Here, we present the case of a girl with precocious puberty treated with triptorelin acetate who developed pseudotumor cerebri, a side effect for the first time ever seen in childhood.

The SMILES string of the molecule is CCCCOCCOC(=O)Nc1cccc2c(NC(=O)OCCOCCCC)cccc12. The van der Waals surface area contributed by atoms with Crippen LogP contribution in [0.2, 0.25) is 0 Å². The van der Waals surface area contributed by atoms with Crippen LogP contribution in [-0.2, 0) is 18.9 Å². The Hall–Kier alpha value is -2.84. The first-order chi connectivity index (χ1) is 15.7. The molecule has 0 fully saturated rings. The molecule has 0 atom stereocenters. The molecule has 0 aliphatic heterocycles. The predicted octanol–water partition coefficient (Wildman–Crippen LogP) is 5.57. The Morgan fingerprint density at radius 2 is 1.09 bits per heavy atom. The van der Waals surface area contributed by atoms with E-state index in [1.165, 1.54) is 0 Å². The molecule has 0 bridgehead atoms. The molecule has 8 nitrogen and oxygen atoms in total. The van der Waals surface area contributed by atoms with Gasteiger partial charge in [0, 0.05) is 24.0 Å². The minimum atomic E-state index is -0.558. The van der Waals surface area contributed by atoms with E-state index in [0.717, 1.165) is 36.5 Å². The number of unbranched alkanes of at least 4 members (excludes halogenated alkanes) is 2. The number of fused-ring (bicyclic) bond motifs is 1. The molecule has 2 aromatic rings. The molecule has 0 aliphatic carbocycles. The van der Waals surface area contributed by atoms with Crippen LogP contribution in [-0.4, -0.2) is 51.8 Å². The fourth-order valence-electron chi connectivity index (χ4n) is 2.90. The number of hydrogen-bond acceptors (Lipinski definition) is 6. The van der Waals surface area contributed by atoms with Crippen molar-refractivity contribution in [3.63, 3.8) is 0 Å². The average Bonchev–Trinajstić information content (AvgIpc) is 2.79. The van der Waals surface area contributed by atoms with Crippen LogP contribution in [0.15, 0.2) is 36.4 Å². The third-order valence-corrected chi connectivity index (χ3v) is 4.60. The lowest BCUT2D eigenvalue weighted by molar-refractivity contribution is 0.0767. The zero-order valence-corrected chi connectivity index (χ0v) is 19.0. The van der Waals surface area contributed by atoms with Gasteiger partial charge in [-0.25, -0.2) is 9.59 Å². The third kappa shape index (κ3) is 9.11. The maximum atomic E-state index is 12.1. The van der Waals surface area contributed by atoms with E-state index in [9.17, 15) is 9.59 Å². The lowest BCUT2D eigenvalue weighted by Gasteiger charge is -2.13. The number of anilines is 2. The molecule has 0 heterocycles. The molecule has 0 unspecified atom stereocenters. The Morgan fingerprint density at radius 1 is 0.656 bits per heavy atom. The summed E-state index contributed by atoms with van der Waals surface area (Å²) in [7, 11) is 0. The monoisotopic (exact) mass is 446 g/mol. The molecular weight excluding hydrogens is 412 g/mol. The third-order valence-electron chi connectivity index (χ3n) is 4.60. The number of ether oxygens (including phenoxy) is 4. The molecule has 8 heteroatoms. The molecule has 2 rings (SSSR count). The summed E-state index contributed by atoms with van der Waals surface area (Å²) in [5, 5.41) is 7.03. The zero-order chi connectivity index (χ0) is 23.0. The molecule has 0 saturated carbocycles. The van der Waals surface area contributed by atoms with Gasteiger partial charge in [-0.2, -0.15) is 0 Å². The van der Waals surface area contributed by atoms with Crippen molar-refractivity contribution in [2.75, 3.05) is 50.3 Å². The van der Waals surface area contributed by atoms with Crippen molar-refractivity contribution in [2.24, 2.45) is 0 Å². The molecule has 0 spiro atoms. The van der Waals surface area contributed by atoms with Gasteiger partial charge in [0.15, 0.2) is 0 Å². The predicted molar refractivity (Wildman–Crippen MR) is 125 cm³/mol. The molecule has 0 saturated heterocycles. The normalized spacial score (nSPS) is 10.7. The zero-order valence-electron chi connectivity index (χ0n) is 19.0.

Nine-year-old girl was admitted because of breast development which had started 10 months before. Rapid height growth, adult body odor, and vaginal discharge are available. There was no history of drug use or chronic illness. On physical examination, weight was 34 kg [80 p, 0.8 standard deviation score (SDS)], height 138.3 cm (85 p, 1.06 SDS), arterial blood pressure 100/60 mmHg, thelarche bilateral Tanner stage 3, pubic hair stage 2, and axillary hair was not detected. Her body mass index was normal (17.7 kg/m2, 0.5 SDS), and she did not have history of any recent onset of weight gain. Patient’s bone age was 10.5 years. On pelvic ultrasonography (US), the length of the uterus (45 mm) and ovarian volumes (2.5 mL and 3.1 mL) were observed in pubertal size. Hypophysis magnetic resonance imaging (MRI) was normal. Gonadotropin levels were within pubertal range [follicle-stimulating hormone (FSH): 1.97 mIU/mL, luteinizing hormone: 1 mIU/mL]. Her bone age demonstrated fast progress of 1.5 years in 6 months, and annual follow-up height growth was 7.5 cm. Depot 3.75 mg of triptorelin acetate per month was started because of the early puberty. She had headaches after the 4th dose, and her blood pressure was 130/80 mmHg (>99 percentile). The patient’s previous medical records revealed no history of hypertension, and her blood pressure increased after treatment. Multiple measurements showed systolic/diastolic blood pressure in the range of 130-155/85-110 mmHg. Other system examinations were normal. Complete blood count, renal function tests, and serum electrolyte levels were in normal limits. Echocardiography analysis and renal Doppler US were normal. Plasma renin activity and aldosterone levels were observed in the normal range. There was no abnormality related to patient’s neurological examination except bilateral papilledema. On cranial MRI, space-occupying mass was not observed and ventricular system was intact. The orbital section of MRI revealed bilateral optic nerve enlargement. Lumbar puncture was performed, and an elevated initial cerebrospinal fluid (CSF) opening pressure was detected (46 cm H2O, normal range: 15-25 H2O). Based on these findings, the patient was diagnosed with pseudotumor cerebri, and triptorelin therapy was ceased. Except GnRH analogue treatment, there were no any risk factors that might lead to pseudotumor cerebri such as obesity, renal failure, drugs, etc. The patient improved with treatment of acetazolamide, and the CSF pressure and fundoscopic examinations returned to normal. So, we think that the high blood pressure might be due to the increased intracranial pressure.